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Schwarzenegger proposes tax credits to boost state economy

CHULA VISTA _ Gov. Arnold Schwarzenegger introduced a $500 million job package in Chula Vista last week as he reiterated the importance of producing “jobs, jobs, jobs.”

In an attempt to stimulate California without federal assistance, Schwarzenegger said he plans to present to the State Legislature the package of five bills to “create or retain at least 100,000 jobs.”

“We need help for the hardworking people,” he said Friday. “The most important thing is jobs, jobs, jobs.”

Accompanied by various San Diego County leaders, Schwarzenegger introduced his ideas to revamp the California economy, which he also discussed in his January State of the State address.

His five proposals include: providing training and hiring incentives for businesses; streamlining regulations that would create jobs; eliminating sales tax on green technology manufacturing equipment; eliminating the challenge of lawsuits on certain projects; and, extending the 2009 California Tax Credit.

If Schwarzenegger’s proposals are passed by the Legislature and signed into law, another $200 million would be invested in the tax credit system that would give $10,000 grants to Californians purchasing homes.

“We need to get people to buy new homes, so we can build new homes and the great thing is when we give tax incentives to homebuyers it has a rippling effect,” Schwarzenegger said.

He said the rippling effect includes builders hiring, people finding jobs, and employees spending and so on.

Additionally, employers would be given a $3,000 reimbursement for hiring unemployed Californians, and qualify for reimbursement for the cost of training programs. There is up to 140,000 job seekers would qualify for new training programs.

Jeanie Leighton, who purchased a home in Chula Vista in May, said she was one of the few recipients of the $100 million pot allocated to California homebuyers in 2009. Although she won’t receive her $10,000 until she files her taxes, she said it was “icing on the cake.”

“It didn’t help me that much because I would have purchased a home regardless of the tax credit,” Leighton said. “But I know it was a key factor for some of my neighbors who are young families and wanted to buy a home.”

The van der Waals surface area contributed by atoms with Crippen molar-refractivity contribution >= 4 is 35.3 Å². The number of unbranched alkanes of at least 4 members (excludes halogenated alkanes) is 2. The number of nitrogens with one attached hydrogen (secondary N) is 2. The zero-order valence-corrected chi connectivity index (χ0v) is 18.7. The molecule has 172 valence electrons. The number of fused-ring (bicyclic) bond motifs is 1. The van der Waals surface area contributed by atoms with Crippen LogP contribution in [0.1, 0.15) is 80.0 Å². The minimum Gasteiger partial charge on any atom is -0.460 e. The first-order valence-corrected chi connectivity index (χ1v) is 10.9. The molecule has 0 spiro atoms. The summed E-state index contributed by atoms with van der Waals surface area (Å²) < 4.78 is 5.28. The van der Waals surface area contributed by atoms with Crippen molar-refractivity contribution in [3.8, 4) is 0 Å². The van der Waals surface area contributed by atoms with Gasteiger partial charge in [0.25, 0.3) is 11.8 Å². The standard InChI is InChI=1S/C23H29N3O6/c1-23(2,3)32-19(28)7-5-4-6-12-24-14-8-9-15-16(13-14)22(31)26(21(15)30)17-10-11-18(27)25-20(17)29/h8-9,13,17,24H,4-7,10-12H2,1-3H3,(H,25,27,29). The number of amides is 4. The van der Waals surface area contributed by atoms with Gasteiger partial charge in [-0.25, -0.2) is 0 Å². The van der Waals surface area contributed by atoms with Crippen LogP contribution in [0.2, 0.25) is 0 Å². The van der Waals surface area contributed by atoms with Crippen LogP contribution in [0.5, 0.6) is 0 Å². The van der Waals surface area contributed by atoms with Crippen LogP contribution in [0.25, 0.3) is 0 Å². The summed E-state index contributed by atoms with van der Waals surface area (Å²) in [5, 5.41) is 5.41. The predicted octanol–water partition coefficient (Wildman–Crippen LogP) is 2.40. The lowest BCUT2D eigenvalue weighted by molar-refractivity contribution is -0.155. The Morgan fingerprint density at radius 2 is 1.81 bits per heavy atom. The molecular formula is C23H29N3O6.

Gov. Arnold Schwarzenegger shakes the hand of California Building Industry Association chairman John Young as Assemblymember Marty Block (D-San Diego) looks on. Schwarzenegger visited Chula Vista Friday to introduce his $500 million proposal to stimulate the economy.

What could be the most controversial proposal presented by Schwarzenegger is the inability for a legal challenge on certain projects. Should his package of bills be adopted, California’s Business, Housing, and Transportation Agency would have “the right to select a specified number of projects that have completed environmental impact reviews and deem those projects as approved and not subject to legal challenge.”

Schwarzenegger said that many state projects have seen a halt or a detrimental detour because of “frivolous” lawsuits hitting builders, despite a successful completion of environmental reports. And, his goal is to eliminate the time wasted.

“When you’re speeding up the project it doesn’t mean you’re circumventing the environmental process,” he said. “It just means after the environmental process is done, we have all the studies to move forward and build rather than hold it up with lawsuits because a lot of those lawsuits are just frivolous lawsuits.”

He went on to say federal stimulus dollars that the state could qualify for but isn’t, is because of the halt on infrastructure.
Assemblymember Marty Block (D-San Diego), who attended the press conference, said Schwarzenegger’s plan is the same as the plan to create the California State University campus in Chula Vista.

Block’s bill AB 24 which was vetoed by the governor, would have mandated the CSU system to research the possibility of another county campus.

“I strongly support the governor’s attempt for the creation of jobs,” he said. “But the project of a new CSU campus would also create jobs… it goes hand in hand.”

Block said he didn’t think the move was hypocritical of the governor but sees 2010 as a year for Schwarzenegger “to do a better job.”

California is facing a budget deficit estimated at $20 billion though President Barack Obama proposed to offer the state $2.1 billion in aid.

Hoa Quach is the political editor for the San Diego News Network. Follow her on Twitter or add her on Facebook.